Race for Texas governor taking shape

Posted Saturday, Oct. 05, 2013  comments  Print Reprints
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With 13 months to go before the Nov. 4, 2014, general elections, Texans have a pretty good idea of the personalities they’ll be looking at in the race to be their next governor.

There’s time and room for more candidates to enter, and surprises do happen in Texas politics. But the people who have announced their plans already are formidable.

What voters in the Lone Star State don’t quite know yet is the specific policy goals of the gubernatorial contenders or how they plan to steer the state toward those goals.

There’s time to learn about that, too.

Republican Attorney General Greg Abbott is the heavyweight in the fight, if for no other reason than he had $20 million in campaign contributions stacked in his corner the day he stepped into the ring in July.

His party has held every statewide elected office for 16 years, and he’s held one himself since late 2002.

Still, it must be fresh in Abbott’s mind that Republican Lt. Gov. David Dewhurst was the front-runner in the U.S. Senate race last year, only to be whipped by upstart Tea Party favorite Ted Cruz.

Tom Pauken, former head of the Texas Workforce Commission, says he’s the real conservative in the March Republican primary race for governor. If drive counts (and Cruz proved that it does), Pauken could make a go of it.

On the Democratic side is Wendy Davis of Fort Worth, former member of the City Council and the winner of an upset 2008 victory over entrenched Republican Kim Brimer for the District 10 state Senate seat. She’s the Democrats’ darling, and she’s likely to get the party’s nomination.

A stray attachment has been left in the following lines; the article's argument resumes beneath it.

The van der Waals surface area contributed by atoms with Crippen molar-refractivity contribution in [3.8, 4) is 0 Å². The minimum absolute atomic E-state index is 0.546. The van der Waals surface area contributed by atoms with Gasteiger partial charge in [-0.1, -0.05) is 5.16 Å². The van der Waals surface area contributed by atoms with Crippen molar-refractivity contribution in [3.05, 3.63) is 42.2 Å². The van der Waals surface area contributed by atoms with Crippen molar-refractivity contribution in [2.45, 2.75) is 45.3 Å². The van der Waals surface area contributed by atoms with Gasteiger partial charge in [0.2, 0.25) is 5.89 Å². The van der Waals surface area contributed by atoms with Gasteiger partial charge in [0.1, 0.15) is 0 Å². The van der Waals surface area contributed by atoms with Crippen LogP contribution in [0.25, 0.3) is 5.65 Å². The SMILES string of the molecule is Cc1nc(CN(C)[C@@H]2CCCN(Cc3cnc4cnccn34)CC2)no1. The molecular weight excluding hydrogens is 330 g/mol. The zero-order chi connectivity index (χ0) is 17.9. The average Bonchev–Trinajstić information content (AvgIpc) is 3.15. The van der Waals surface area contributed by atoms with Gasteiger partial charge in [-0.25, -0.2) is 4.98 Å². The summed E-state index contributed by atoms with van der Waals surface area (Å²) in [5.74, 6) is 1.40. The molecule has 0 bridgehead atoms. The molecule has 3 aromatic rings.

Abbott’s issue stands lean heavily on national politics. He wants to end Obamacare, protect the Second Amendment (gun ownership), rein in the Environmental Protection Agency, defend the 10th Amendment (states’ rights) and stop human trafficking.

Voters need to know more about how Abbott wants to improve public schools and clear up traffic congestion.

Pauken says he wants to boost education through local control, improve vocational education and change the state’s method of school finance. He needs to say exactly how that’s going to happen.

He also wants to put in place a “pay-as-you-go” transportation funding strategy, but voters deserve details. It’s the same story for developing natural resources “in an environmentally responsible way.”

Davis has a long way to go in defining her key policies. Both Abbott and Pauken define them as “California values.”

Davis is known for her Senate filibusters, one in 2011 against cuts in school funding and one earlier this year against stronger abortion restrictions.

Being in favor of school funding is good; what’s needed is a source of money that Texas voters can agree on. As the campaign proceeds, Davis also will have to say where she draws the line on abortion.

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